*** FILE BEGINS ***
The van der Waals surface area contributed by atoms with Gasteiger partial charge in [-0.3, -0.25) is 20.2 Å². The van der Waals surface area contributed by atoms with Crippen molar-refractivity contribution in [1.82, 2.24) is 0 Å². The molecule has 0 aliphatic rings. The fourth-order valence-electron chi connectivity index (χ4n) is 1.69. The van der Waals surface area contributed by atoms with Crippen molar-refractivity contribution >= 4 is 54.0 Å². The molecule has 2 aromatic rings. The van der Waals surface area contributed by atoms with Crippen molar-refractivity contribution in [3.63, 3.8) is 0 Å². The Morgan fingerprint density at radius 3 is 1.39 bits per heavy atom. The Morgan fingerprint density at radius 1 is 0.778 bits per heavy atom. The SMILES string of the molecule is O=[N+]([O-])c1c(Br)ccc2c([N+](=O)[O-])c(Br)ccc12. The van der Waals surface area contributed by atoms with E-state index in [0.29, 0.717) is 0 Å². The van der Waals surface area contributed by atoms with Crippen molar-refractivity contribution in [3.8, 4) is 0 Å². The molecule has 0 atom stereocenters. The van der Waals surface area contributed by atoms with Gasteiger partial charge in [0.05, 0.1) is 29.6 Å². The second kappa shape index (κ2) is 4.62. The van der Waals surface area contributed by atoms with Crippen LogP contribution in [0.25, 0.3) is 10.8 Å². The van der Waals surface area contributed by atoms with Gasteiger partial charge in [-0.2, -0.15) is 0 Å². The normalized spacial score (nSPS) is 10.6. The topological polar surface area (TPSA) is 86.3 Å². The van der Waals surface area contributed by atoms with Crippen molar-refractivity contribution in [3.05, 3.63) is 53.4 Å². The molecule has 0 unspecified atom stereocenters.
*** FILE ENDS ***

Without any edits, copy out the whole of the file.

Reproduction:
The van der Waals surface area contributed by atoms with Gasteiger partial charge in [-0.3, -0.25) is 20.2 Å². The van der Waals surface area contributed by atoms with Crippen molar-refractivity contribution in [1.82, 2.24) is 0 Å². The molecule has 0 aliphatic rings. The fourth-order valence-electron chi connectivity index (χ4n) is 1.69. The van der Waals surface area contributed by atoms with Crippen molar-refractivity contribution >= 4 is 54.0 Å². The molecule has 2 aromatic rings. The van der Waals surface area contributed by atoms with Crippen molar-refractivity contribution in [3.63, 3.8) is 0 Å². The Morgan fingerprint density at radius 3 is 1.39 bits per heavy atom. The Morgan fingerprint density at radius 1 is 0.778 bits per heavy atom. The SMILES string of the molecule is O=[N+]([O-])c1c(Br)ccc2c([N+](=O)[O-])c(Br)ccc12. The van der Waals surface area contributed by atoms with E-state index in [0.29, 0.717) is 0 Å². The van der Waals surface area contributed by atoms with Crippen molar-refractivity contribution in [3.8, 4) is 0 Å². The molecule has 0 atom stereocenters. The van der Waals surface area contributed by atoms with Gasteiger partial charge in [0.05, 0.1) is 29.6 Å². The second kappa shape index (κ2) is 4.62. The van der Waals surface area contributed by atoms with Crippen LogP contribution in [0.25, 0.3) is 10.8 Å². The van der Waals surface area contributed by atoms with Gasteiger partial charge in [-0.2, -0.15) is 0 Å². The normalized spacial score (nSPS) is 10.6. The topological polar surface area (TPSA) is 86.3 Å². The van der Waals surface area contributed by atoms with Crippen molar-refractivity contribution in [3.05, 3.63) is 53.4 Å². The molecule has 0 unspecified atom stereocenters.